Even when I spelled out that any shortfall in finance associated with the new role would be paid from central government, people still insisted on peddling the fiction that we in Cork would have to pay more taxes for it.
After all, why let the facts get in the way of a good whinge?
Ditto with this week’s bold proposals to upgrade Cork’s transport system. Cue more hysterical reactions about how the timing of this was suspicious, and how it would never work.
Perhaps it’s a symptom of the knee-jerk social media world we live in, but this negativity is rife with nearly every Echo story that appears on Facebook.
Last week, I wrote about the RTÉ search for the nation’s favourite folk song and lamented how, despite such a music-rich tradition, we can’t produce a half-decent song for Eurovision.
The responses on Facebook were virtually all related to the fact Eurovision was in Israel, and that the event should be boycotted. I should be ashamed, apparently, for merely bringing it up.
I recently wrote what I felt was an interesting, thought-provoking article about the fact the soccer club I support, Manchester City, had been the team of the decade but not won a single PFA Player of the Year gong.
The vitriol online from fans of other clubs — who had clearly only read the headline — was depressing to behold.
Look, when it comes to politics, we can all play the blame game — I’ve done it often enough on this page. But there comes a time when we have to stop the cribbing and negativity, and perhaps give the election candidates the benefit of our doubt. And if we oppose something, like the Luas in Cork, at least try to be constructive and present an alternative.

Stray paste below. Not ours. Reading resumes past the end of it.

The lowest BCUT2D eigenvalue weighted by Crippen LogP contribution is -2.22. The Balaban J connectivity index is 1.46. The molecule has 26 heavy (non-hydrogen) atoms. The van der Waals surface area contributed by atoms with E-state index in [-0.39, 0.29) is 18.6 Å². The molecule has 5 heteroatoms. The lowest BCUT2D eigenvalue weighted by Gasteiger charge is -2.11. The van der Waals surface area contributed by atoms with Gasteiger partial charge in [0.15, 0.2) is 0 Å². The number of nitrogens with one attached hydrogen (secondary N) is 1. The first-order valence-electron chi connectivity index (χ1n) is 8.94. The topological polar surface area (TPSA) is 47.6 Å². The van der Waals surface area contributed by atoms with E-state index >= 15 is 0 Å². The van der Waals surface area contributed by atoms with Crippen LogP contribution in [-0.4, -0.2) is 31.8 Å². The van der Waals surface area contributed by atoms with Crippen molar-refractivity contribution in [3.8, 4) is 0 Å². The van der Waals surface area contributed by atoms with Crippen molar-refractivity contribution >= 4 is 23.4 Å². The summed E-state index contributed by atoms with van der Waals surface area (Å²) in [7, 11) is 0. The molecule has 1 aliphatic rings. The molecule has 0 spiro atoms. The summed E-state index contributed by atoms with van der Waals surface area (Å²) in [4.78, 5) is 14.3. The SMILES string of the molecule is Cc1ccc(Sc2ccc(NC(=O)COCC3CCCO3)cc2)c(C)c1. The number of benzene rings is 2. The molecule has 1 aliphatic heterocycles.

Sadly, it appears that many people have reached a dead end when it comes to politics — political parties in particular. But perhaps it’s time to forgive and forget, or at least try to engage with the candidates for election in an honest way.
We can refuse to vote for Fianna Fáil because they caused the last recession. We can refuse to vote for Fine Gael because they continue to cock up health and housing. We can refuse to vote for Sinn Féin because of the historical whiff of cordite. We can refuse to vote for Labour because they betrayed their principles when in power...
How about an Independent, then? Nah, they’re all in it for themselves, aren’t they?
Cynicism is rife. Voters question everything and doubt everyone, but this is surely not a template for a better society.
Look, too, at the recent climate change protests. The elections provide an ideal chance for these protesters to pursue their goals — and it’s true that some are doing so, usually as Independents or with the Green Party.
But it seems the large majority of protesters much prefer spending time waving placards, backing school strikes and anointing environmental campaigners, rather than actually trying to bring about change.
A few years ago, I pointed out that the winners of the local elections were the Apathy Party, owing to the low turn-out. This time, it’s the Cynicism Party that appear to be ruling the roost.
Brecht also said: “The human race tends to remember the abuses to which it has been subjected rather than the endearments.”
But it’s time we called a truce on all this moaning. If you are not a part of the solution, you are a part of the problem.